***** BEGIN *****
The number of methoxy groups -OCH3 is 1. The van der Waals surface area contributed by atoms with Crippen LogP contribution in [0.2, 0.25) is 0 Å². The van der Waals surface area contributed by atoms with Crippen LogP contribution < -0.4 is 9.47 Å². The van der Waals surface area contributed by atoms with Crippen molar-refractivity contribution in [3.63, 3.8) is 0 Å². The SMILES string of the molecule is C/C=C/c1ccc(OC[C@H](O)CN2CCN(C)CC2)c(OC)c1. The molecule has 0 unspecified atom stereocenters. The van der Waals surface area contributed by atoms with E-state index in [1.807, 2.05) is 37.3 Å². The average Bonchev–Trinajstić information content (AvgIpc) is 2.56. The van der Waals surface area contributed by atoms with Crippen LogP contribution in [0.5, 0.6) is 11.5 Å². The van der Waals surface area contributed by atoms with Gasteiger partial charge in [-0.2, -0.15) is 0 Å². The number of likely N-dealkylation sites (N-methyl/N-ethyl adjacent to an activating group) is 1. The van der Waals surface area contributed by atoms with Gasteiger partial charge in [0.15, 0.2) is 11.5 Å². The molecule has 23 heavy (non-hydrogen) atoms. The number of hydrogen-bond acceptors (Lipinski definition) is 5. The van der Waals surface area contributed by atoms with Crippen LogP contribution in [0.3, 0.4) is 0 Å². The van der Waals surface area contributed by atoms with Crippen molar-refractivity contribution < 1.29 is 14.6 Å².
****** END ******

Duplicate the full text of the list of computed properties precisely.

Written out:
The number of methoxy groups -OCH3 is 1. The van der Waals surface area contributed by atoms with Crippen LogP contribution in [0.2, 0.25) is 0 Å². The van der Waals surface area contributed by atoms with Crippen LogP contribution < -0.4 is 9.47 Å². The van der Waals surface area contributed by atoms with Crippen molar-refractivity contribution in [3.63, 3.8) is 0 Å². The SMILES string of the molecule is C/C=C/c1ccc(OC[C@H](O)CN2CCN(C)CC2)c(OC)c1. The molecule has 0 unspecified atom stereocenters. The van der Waals surface area contributed by atoms with E-state index in [1.807, 2.05) is 37.3 Å². The average Bonchev–Trinajstić information content (AvgIpc) is 2.56. The van der Waals surface area contributed by atoms with Crippen LogP contribution in [0.5, 0.6) is 11.5 Å². The van der Waals surface area contributed by atoms with Gasteiger partial charge in [-0.2, -0.15) is 0 Å². The number of likely N-dealkylation sites (N-methyl/N-ethyl adjacent to an activating group) is 1. The van der Waals surface area contributed by atoms with Gasteiger partial charge in [0.15, 0.2) is 11.5 Å². The molecule has 23 heavy (non-hydrogen) atoms. The number of hydrogen-bond acceptors (Lipinski definition) is 5. The van der Waals surface area contributed by atoms with Crippen LogP contribution in [0.3, 0.4) is 0 Å². The van der Waals surface area contributed by atoms with Crippen molar-refractivity contribution < 1.29 is 14.6 Å².